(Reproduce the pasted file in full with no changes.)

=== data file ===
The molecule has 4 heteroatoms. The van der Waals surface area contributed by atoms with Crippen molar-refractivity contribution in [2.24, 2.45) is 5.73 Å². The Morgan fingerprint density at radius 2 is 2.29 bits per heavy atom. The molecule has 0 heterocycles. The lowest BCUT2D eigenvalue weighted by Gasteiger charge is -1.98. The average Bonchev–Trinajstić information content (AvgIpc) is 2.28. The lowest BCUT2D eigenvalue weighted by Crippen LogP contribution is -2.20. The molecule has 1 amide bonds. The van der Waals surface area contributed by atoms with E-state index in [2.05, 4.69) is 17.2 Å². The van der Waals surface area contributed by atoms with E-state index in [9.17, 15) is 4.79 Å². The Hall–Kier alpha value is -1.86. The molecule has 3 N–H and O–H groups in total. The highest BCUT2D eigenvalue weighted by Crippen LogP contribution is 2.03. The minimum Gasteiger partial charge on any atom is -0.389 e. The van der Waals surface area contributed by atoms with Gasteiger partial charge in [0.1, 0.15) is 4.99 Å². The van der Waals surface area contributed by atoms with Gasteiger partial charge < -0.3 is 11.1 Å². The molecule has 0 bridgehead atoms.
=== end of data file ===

The molecule has 4 heteroatoms. The van der Waals surface area contributed by atoms with Crippen molar-refractivity contribution in [2.24, 2.45) is 5.73 Å². The Morgan fingerprint density at radius 2 is 2.29 bits per heavy atom. The molecule has 0 heterocycles. The lowest BCUT2D eigenvalue weighted by Gasteiger charge is -1.98. The average Bonchev–Trinajstić information content (AvgIpc) is 2.28. The lowest BCUT2D eigenvalue weighted by Crippen LogP contribution is -2.20. The molecule has 1 amide bonds. The van der Waals surface area contributed by atoms with E-state index in [2.05, 4.69) is 17.2 Å². The van der Waals surface area contributed by atoms with E-state index in [9.17, 15) is 4.79 Å². The Hall–Kier alpha value is -1.86. The molecule has 3 N–H and O–H groups in total. The highest BCUT2D eigenvalue weighted by Crippen LogP contribution is 2.03. The minimum Gasteiger partial charge on any atom is -0.389 e. The van der Waals surface area contributed by atoms with Gasteiger partial charge in [0.1, 0.15) is 4.99 Å². The van der Waals surface area contributed by atoms with Gasteiger partial charge < -0.3 is 11.1 Å². The molecule has 0 bridgehead atoms.